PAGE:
- Very secure, a vending machine takes 10 rockets to destroy while a metal wall takes 8
- Reduces upkeep as the vending machine doesn't add upkeep but a doorway is cheaper than a wall
- Requires no blueprints or repairing
- Requires high quality metal and gears to craft
- If placed incorrectly, can block the doorway from being placed
- If destroyed, it will destroy the loot inside
Overall, I believe that using a doorway + vending machine is incredibly powerful and I use it a lot in my bases personally. Otherwise, a half wall + low wall is overall the better option than a window, but it can vary depending on the uses.
Windowed Honeycomb in Detail
Windowed honeycomb is easy to get in and out of and can support a lot of different placements in a triangle such as:
- 3 furnaces
- Locker + 1 furnace
- Large battery + electronics
- Workbench 1 and 2 (I recommend horizontal embrasure if doing this)
- Vending machine (if placed carefully)
- Small box + barbecue storage
- Auto turret
The main issues to work around for good windowed honeycombs are:
- Raiders can destroy a glass window or embrasure cheaply, and then shoot through or hop through the window. To remove them hopping through, you can use a floor at half height forcing them to destroy the floor or the window to get through. However, they could still shoot rockets through and this prevents placements of taller items like furnaces and batteries.
- Windows and embrasures are cheaper to raid. They can never match the durability of a metal wall. A reinforced glass window is roughly the same cost as a stone wall while a strengthened glass window is a bit cheaper. You can place an additional embrasure on the window, but if it's on the inside of your base it will get splashed by rockets. If it's on the outside the embrasure and the window will both get splashed if the raider hits the window with the rocket instead of the embrasure.
Half Wall + Low Wall Honeycomb in Detail
Durable and upgradeable all the way to high quality metal, the half wall + low wall honeycomb is quite strong. It can be more annoying to access stuff inside of it, but it does support plenty of placements:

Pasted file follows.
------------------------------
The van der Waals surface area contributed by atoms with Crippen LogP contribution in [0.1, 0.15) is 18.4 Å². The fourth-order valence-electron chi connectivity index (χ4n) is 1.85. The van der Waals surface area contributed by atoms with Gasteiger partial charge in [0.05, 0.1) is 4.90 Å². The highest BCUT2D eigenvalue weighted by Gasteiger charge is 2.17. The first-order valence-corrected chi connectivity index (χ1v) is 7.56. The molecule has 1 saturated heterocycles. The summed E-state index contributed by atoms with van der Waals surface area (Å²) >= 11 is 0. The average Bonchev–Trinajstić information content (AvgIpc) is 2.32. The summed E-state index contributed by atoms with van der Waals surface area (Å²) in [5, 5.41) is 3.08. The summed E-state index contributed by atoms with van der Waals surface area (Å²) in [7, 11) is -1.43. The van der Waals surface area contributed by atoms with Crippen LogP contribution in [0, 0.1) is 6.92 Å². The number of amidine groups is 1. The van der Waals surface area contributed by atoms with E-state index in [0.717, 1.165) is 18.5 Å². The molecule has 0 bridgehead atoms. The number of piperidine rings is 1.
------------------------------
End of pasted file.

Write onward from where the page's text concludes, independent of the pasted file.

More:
- 3 furnaces
- Locker + 1 furnace
- Large battery + just a few electronics you can easily access
- Workbench 1 and 2
- Auto turret (it will shoot over a low wall)
The main thing to consider with this type of honeycomb is the ease of access to the contents. Some things are still easy, but some are more challenging.
- You can still use and be able to carefully place three furnaces in the space but it is more difficult to access the back furnace.
- If using a battery, you have some space for electronics, but it's more limited.
- If using a workbench, you will lose access to the workbench if standing on a box.
Overall, I think this type of honeycomb is better than using a window, but I still use some windows in my builds for a workbench that has floor boxes beneath it and batteries.
Usable honeycomb is a great addition to most bases unless a large base size, space to move around, and raid cost are the top priorities for your group as they might be in larger groups. Of the available options, should you wish to pack extra storage, a doorway with a vending machine is an amazing option. For the typical three furnaces or a spare workbench, the half wall + low wall combination is also excellent. Windows should ideally be avoided unless required because they are often less secure for a handful of reasons.